West Bengal And The 'Sting Of A Cobra'

West Bengal And The 'Sting Of A Cobra'Mithun Chakraborty at BJP rally
Snapshot
  • A summary of the West Bengal election campaign so far through some memorable quotes.

Ek chhobol-e chhobi (One strike from me the cobra and they’ll be a framed picture on the wall)” by Mithun Chakraborty on 7 March at the Bharatiya Janata Party’s Brigade Parade Ground rally in Kolkata has taken West Bengal by storm and expectedly, we have been inundated with numerous views and interpretations.

I believe it is best left to Mithun to explain his loaded statement. I will, though, dwell on this in the later part of this article.

Mithun’s statement has reminded me of numerous political quotes by luminaries over the years which are embedded as gospels of truth and influenced our intellectual discourse in shaping society then and progressively now.

This article, in a limited way, captures a few important quotes and their relevance to Bengal purely from the governance and political aspects.

“The government who robs Peter to pay Paul can always depend on the support of Paul.”

This quote of George Bernard Shaw a century back is a true depiction of the state of affairs in Bengal. If we look at the state’s post-1977 history till date, the narrative has been to strengthen the Pauls who in return played a significant role to bounce the political entities back to power again and again.

This has become more pronounced in the last 10 years as we have witnessed rampant corruption in every sphere of governance.

Siphoning off of public money, including grants of the Central government, besides various other corrupt practices (cut money, syndicates, tolabaji to name a few) have been institutionalised to benefit only a handful of party-sponsored goons.

These leaders unleashed a reign of terror — political murders, violence and booth capturing are a way of life for them.

“An election is a moral horror, as bad as a battle except for the blood; a mud bath for every soul concerned in it.”

How right Bernard Shaw was, though in the present context, Bengal is partly an aberration to this famous quote, as thousands have perished over the last five decades.

Bengal stands out as the epicentre of political murders and violence, which continue unabated, causing serious economic damage, besides destroying the very essence and fabric of socio-political co-existence of our civilised society.

The five decades of governance has seen a steady fall from the highest standard of civility to an all-time low.

“That whenever any form of government becomes destructive of these, it is the right of the people to alter or abolish it, and to institute new government.”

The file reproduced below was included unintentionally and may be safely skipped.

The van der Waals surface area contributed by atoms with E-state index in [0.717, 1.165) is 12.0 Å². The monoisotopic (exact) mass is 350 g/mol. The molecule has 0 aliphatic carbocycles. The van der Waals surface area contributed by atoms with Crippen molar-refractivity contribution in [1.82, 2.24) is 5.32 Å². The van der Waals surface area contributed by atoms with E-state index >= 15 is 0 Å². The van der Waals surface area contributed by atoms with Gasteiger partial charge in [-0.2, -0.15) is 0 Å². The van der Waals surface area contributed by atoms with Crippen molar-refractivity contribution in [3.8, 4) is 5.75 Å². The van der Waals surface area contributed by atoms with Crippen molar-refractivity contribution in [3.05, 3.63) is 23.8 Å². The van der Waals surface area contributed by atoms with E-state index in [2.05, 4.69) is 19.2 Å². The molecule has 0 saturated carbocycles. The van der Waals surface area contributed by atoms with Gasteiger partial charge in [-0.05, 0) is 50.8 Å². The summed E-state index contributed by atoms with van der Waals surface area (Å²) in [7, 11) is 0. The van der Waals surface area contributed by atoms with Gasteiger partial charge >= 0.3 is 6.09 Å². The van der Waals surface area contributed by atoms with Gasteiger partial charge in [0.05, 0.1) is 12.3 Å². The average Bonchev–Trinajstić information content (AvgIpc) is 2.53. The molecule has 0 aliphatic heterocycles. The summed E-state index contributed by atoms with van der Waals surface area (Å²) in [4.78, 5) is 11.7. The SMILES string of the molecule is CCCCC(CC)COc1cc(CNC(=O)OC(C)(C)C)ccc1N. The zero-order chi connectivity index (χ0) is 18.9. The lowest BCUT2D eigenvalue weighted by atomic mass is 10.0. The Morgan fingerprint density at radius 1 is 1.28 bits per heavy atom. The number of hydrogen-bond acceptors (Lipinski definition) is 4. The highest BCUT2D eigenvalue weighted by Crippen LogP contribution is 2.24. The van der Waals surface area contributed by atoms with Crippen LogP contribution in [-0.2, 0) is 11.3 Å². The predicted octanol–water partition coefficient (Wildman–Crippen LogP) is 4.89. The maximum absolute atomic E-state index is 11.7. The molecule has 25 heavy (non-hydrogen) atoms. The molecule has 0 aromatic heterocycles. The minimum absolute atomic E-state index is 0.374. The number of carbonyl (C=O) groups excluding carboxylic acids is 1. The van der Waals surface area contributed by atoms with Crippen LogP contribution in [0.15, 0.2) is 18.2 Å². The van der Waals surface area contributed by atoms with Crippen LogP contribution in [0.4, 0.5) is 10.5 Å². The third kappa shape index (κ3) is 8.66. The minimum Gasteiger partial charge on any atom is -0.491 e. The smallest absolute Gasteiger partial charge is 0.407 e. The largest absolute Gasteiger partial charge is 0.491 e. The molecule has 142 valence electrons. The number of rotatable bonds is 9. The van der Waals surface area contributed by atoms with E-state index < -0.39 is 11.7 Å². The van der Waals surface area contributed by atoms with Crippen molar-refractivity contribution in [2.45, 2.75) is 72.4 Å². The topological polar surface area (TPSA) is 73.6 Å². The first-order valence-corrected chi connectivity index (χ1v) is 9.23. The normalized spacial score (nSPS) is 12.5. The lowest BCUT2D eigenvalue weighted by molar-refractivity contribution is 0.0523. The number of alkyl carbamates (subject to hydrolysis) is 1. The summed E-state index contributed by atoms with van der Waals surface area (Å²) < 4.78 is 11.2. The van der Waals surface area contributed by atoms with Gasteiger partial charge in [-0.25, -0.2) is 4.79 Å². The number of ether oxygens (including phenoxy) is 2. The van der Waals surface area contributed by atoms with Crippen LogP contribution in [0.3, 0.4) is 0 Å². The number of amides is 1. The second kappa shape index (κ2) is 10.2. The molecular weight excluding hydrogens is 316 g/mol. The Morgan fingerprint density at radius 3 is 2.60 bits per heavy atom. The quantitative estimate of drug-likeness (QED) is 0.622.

This famous quote from Thomas Jefferson is an epic one. West Bengal stands out in present times where freedom of speech and liberty to pursue one’s own happiness has been stifled. The state is an example of where brutal force has been used to suppress the voice and legitimate aspirations of the people.

The question arises of instituting a new regime, which is indeed the only remedy for the people of Bengal now. Resurrecting Bengal will call for collective determination and fearlessness in our character to chart and shape the state’s progress as an economic, cultural and academic powerhouse that it rightfully deserves.

Ek chhoble chhobi

This statement by Mithun on the face of it appears to be laced with mischievous intent. Fortunately, it is not. To set the context of his outburst straight, we need to appreciate that West Bengal and its unsuspecting people have had to bear the brunt of misrule with all rightful benefits from the Centre being denied for decades.

Naturally, the need of the hour is to speed up the process of cleansing the wound inflicted by successive dispensations. The spirit of his outburst was the release of pain, anguish and anger with the current regime in Bengal, and in the same breath reflected a focussed determination to strike like a cobra to frame the sad state of affairs as history.

The last quote from Harry Emerson Fosdick indeed raises hope:

“Democracy is based upon the conviction that there are extraordinary possibilities in ordinary people.”

With the much-awaited electoral process round the corner and with the fortunes of 10 crore people at stake, are we indeed knocking for extraordinary possibilities? History has witnessed that West Bengal rose phoenix-like whenever there was a need to do so. Will there be a tsunami this time? Come 2 May, and we will all know.

Partha Pratim Dasgupta is well known in the field of HR, primarily in the mergers and acquisitions space. He has served with reputed Indian and foreign conglomerates in leadership roles across various geographies and sectors. He has also mentored two fledgling IIMs in the recent past.

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